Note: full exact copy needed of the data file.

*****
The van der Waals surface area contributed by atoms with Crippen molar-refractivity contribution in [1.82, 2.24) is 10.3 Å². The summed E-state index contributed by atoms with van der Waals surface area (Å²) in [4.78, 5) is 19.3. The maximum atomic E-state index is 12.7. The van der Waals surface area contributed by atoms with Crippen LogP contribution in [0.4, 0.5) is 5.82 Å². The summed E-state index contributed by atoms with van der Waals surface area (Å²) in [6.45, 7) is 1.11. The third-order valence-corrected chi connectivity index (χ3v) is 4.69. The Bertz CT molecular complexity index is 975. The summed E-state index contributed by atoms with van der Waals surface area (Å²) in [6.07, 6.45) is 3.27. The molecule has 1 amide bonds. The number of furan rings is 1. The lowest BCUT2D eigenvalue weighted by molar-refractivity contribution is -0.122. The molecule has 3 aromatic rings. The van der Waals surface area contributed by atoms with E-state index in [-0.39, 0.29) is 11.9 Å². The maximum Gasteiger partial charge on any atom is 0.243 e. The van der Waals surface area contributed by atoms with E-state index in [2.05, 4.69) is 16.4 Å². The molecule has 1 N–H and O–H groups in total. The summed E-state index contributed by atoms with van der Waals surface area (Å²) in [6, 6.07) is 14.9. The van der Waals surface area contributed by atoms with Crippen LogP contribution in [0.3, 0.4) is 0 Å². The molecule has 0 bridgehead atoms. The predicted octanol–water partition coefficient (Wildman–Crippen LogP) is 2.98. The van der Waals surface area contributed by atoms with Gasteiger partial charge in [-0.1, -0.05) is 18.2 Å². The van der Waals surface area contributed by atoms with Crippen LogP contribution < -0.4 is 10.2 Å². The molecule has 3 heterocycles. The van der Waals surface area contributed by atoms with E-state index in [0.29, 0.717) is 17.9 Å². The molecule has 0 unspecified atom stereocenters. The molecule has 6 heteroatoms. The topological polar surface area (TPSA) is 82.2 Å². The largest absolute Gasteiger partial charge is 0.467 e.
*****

The van der Waals surface area contributed by atoms with Crippen molar-refractivity contribution in [1.82, 2.24) is 10.3 Å². The summed E-state index contributed by atoms with van der Waals surface area (Å²) in [4.78, 5) is 19.3. The maximum atomic E-state index is 12.7. The van der Waals surface area contributed by atoms with Crippen LogP contribution in [0.4, 0.5) is 5.82 Å². The summed E-state index contributed by atoms with van der Waals surface area (Å²) in [6.45, 7) is 1.11. The third-order valence-corrected chi connectivity index (χ3v) is 4.69. The Bertz CT molecular complexity index is 975. The summed E-state index contributed by atoms with van der Waals surface area (Å²) in [6.07, 6.45) is 3.27. The molecule has 1 amide bonds. The number of furan rings is 1. The lowest BCUT2D eigenvalue weighted by molar-refractivity contribution is -0.122. The molecule has 3 aromatic rings. The van der Waals surface area contributed by atoms with E-state index in [-0.39, 0.29) is 11.9 Å². The maximum Gasteiger partial charge on any atom is 0.243 e. The van der Waals surface area contributed by atoms with E-state index in [2.05, 4.69) is 16.4 Å². The molecule has 1 N–H and O–H groups in total. The summed E-state index contributed by atoms with van der Waals surface area (Å²) in [6, 6.07) is 14.9. The van der Waals surface area contributed by atoms with Crippen LogP contribution in [0.3, 0.4) is 0 Å². The molecule has 0 bridgehead atoms. The predicted octanol–water partition coefficient (Wildman–Crippen LogP) is 2.98. The van der Waals surface area contributed by atoms with Gasteiger partial charge in [-0.1, -0.05) is 18.2 Å². The van der Waals surface area contributed by atoms with Crippen LogP contribution < -0.4 is 10.2 Å². The molecule has 3 heterocycles. The van der Waals surface area contributed by atoms with E-state index in [0.29, 0.717) is 17.9 Å². The molecule has 0 unspecified atom stereocenters. The molecule has 6 heteroatoms. The topological polar surface area (TPSA) is 82.2 Å². The largest absolute Gasteiger partial charge is 0.467 e.